1568 - 1625
Jan I Brueghel was the second son of Pieter Bruegel the Elder, born a few months before the death of his father. He changed the spelling of his name to Breughel. He was first the pupil of his grandmother, Marie de Bessemers, the widow of Pieter Couke of Alost, who had brought him up from birth. She taught him the arts of miniature and watercolour painting, skills that may explain the particular delicacy and fluidity in his use of colour. He also worked with Peter de Goetkint and soon earned a reputation as a painter of fruit and flowers.
He went to Italy, passing through Cologne, and was in Naples in 1590 and in Rome from 1593 to 1594. Here he got to know Cardinal Federico Borromeo who summoned him to work for him in Milan in 1595. By the time he returned to Flanders in 1597, his style was fully established and his fame considerable.
He settled down in Antwerp and two years later married Isabelle de Jode. The couple had two children, Jan II, born in 1601, and Paschasie who married Hieronymus Van Kessel. In 1605, his wife died and he married Catharina Van Marienbourg. His children from this marriage were Ambrosius and Anna. On 4 July 1637, Anna was to become the first wife of David Teniers.
From 1604 to 1609, Jan Brueghel’s financial situation was so favourable that he owned six properties in Antwerp. As a fashionable painter, in 1609 he was summoned to the court in Brussels by Archduke Albert and Archduchess Isabelle, the governors of the southern Netherlands. They commissioned four paintings and 11 large compositions with figures and landscapes. He held an important position in the guild in Antwerp and was its dean in 1602. He was also a member of the Society of ‘La Violette’ (The Violet). He played an active part in the artistic life of the town, being particularly involved with professional bodies.
In 1997-1998, the Kunsthistorisches Museum in Vienna mounted a large exhibition devoted to the work of Pieter Bruegel the Elder (known as the ‘Peasant Bruegel’), Pieter Brueghel the Younger (‘Hell Brueghel’) and Jan Brueghel the Elder (‘Velvet Brueghel’). The aim of this very well-documented exhibition, supplemented with many drawings, was to make it possible to compare the three painters side by side.
It revealed how there had been such a thing as a Brueghel workshop or school, the sons drawing on styles and themes originated by their father, as was customary during that period and is well illustrated by the Cranach family. And yet, given the date of the death of Pieter Bruegel the Elder, it is important to stress that, in the case of the Brueghels, there could be no question of direct instruction or influence. Some critics regarded the sons’ work as copies of what their father had done, though inferior and devoid of any real personality. To take this point of view is to ignore the significance of the nicknames ‘Hell’ and ‘Velvet’ that clearly shows the differences between the work of the two brothers, while revealing what they had drawn from their father’s work.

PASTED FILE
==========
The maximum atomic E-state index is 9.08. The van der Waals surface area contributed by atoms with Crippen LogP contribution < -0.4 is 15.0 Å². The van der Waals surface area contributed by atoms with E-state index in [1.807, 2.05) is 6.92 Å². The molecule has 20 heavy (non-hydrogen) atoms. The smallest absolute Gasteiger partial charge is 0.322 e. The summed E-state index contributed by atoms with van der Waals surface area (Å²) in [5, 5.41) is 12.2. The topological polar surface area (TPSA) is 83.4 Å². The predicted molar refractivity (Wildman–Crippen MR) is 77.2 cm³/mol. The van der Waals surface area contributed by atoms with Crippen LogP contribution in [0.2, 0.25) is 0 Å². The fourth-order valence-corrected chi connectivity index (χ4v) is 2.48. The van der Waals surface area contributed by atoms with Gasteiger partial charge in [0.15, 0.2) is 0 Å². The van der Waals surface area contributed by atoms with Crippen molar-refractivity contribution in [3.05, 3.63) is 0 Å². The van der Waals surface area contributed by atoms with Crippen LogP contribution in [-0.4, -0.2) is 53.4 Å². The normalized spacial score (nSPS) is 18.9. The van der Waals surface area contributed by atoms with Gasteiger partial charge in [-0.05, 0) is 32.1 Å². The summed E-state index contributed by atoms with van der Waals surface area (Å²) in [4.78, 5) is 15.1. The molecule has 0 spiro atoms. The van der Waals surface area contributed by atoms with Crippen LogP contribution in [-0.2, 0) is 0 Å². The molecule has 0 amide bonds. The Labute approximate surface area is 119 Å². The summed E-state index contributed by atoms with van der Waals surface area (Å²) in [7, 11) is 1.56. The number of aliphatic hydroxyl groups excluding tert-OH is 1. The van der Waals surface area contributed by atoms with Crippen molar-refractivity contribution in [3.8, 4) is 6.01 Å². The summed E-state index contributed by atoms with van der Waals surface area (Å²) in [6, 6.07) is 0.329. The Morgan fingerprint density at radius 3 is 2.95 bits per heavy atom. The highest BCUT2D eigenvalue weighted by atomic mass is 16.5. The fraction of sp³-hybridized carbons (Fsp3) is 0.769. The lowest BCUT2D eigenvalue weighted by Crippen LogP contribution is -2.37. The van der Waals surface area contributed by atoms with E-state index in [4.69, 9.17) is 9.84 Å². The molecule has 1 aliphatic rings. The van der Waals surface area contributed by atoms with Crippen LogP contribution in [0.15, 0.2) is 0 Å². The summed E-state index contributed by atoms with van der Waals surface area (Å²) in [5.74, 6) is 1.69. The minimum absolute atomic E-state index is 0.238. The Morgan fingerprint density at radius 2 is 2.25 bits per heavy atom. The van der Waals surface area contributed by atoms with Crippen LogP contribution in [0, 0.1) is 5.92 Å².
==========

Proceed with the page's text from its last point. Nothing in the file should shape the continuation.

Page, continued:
He was admired, above all, for his ‘rustic’ or ‘humorous’ depictions but this oversimplifies his talents and should not mean that his sons should be judged by the same reductionist criteria. In the third generation, on the other hand, Jan II succeeded so well in imitating the work of his father, Jan Brueghel the Elder, that it is often difficult to distinguish the father’s late work from the son’s juvenilia.
Jan Brueghel’s time in Italy had transformed his style and given him a new appreciation of landscape. He learned how to blend and shade his colours so as to skilfully and harmoniously bring out juxtaposed bright, pure tones. In this way, he was able to give a clarity to his compositions of landscapes with such large numbers of figures; each group of peasants enveloped in a light and luminous atmosphere. The multiplicity of details in no way damages the freshness of this colourful vision, so characteristic of the ‘Velvet’ Brueghel. It also explains how he acquired his nickname.
The father was admired for his still-lifes and flower paintings. He made these decorative objects, previously considered to be of secondary importance, the principal subjects of his paintings. Thus, with more assurance than Bosschaert, he led the way for the great still-life painters of the 17th century.
In his rendering of allegorical subjects, his enthusiasm for the details of still-lifes and flowers seems inexhaustible. In the series of the Five Senses, painted in 1617-1618 (Prado), each goddess is surrounded by not only cupids but also all the objects associated with the sense she represents. With great skill he presents us with richly coloured flowers, flasks of perfume, musical instruments and food, all arranged in an apparent disorder.
A friend and collaborator of Rubens, he often painted the landscapes or flowers in Rubens’ works. This division of labour, according to the particular specialisation of each artist, would today be unthinkable. At the time it was perfectly acceptable and can even be seen as anticipating the group works – although inspired by very different concerns – of modern artists. Velvet Brueghel painted the garlands of flowers surrounding Rubens’ Virgin and Child and similarly collaborated in Rubens’ painting in The Hague, Adam and Eve in the Earthly Paradise. He also painted the landscape backgrounds in a number of works by Von Baalen, Momper, Rottenhammer, Frans Francken and P Neefs. The recommendation of Rubens and other contemporaries should be enough to persuade us that Jan ‘Velvet’ Brueghel’s talent went far beyond that of merely imitating his father.
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